Drive along the M62 near Junction 18 at Simister, and you might spot some new wooden barriers, supported by steel piles.

At four metres in height – and with the potential to increase this to six metres – and 100 metres in length, it’s hard to miss the two barriers, which occupy offset positions on either side of the motorway.

They are part of a pilot scheme aimed at discovering whether a physical barrier of this type can improve air quality on the side where there is no traffic releasing exhaust emissions.

Jacqui Allen, senior project manager at the Highways Agency, said: “This pilot will provide us with more evidence as to whether these barriers can be effective, and is just one part of our research to find new ways of dispersing harmful emissions.”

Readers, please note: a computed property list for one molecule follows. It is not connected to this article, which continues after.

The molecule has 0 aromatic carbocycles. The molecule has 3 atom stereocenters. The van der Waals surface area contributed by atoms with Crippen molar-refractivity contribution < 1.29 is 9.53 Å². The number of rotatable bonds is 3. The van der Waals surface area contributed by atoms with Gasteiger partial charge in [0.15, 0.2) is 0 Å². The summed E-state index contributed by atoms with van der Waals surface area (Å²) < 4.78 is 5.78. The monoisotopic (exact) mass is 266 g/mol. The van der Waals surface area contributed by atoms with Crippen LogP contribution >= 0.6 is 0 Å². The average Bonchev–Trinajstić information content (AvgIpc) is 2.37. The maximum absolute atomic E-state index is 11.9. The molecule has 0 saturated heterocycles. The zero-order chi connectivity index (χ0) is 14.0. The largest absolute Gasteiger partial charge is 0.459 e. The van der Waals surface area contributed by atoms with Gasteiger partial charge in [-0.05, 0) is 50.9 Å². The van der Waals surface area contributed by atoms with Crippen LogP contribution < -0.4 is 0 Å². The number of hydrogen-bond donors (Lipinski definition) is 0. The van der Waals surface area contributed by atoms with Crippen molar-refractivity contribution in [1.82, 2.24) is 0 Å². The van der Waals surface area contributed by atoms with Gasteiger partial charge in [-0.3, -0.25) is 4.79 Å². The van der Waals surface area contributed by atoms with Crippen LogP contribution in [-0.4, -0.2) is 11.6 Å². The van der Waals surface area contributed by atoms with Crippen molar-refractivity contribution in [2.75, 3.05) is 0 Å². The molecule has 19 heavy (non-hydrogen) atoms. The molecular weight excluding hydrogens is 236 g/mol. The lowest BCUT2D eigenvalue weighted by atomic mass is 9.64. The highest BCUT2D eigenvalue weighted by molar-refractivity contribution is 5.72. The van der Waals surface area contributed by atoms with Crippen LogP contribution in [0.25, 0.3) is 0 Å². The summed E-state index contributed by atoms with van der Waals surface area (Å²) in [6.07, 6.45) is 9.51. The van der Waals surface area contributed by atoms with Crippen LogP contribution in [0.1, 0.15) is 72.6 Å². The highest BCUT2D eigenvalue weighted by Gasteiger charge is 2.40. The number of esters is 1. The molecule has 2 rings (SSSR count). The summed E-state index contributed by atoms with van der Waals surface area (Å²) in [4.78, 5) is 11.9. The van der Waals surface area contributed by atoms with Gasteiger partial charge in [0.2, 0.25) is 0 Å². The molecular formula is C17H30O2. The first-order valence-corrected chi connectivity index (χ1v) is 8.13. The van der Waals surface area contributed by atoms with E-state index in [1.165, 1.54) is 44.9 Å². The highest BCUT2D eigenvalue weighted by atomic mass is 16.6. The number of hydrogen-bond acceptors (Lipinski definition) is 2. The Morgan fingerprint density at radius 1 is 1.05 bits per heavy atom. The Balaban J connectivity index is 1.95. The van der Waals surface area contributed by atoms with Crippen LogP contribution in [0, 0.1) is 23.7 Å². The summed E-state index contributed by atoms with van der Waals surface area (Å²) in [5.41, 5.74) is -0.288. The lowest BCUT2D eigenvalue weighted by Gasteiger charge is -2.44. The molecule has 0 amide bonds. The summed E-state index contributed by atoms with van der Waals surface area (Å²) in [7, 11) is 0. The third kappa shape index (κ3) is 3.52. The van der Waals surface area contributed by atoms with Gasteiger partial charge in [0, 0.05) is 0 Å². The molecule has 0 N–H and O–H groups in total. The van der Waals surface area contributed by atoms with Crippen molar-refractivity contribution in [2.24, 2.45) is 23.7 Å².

The wooden barriers, supported by steel piles, are due to remain in place for a year while air quality is measured at a distance of up to 200 metres behind them.

After that time, it should be clear whether they are beneficial or not – and whether steel piling to support similar ’emissions barriers’ will become commonplace in future road construction.

environmental barriers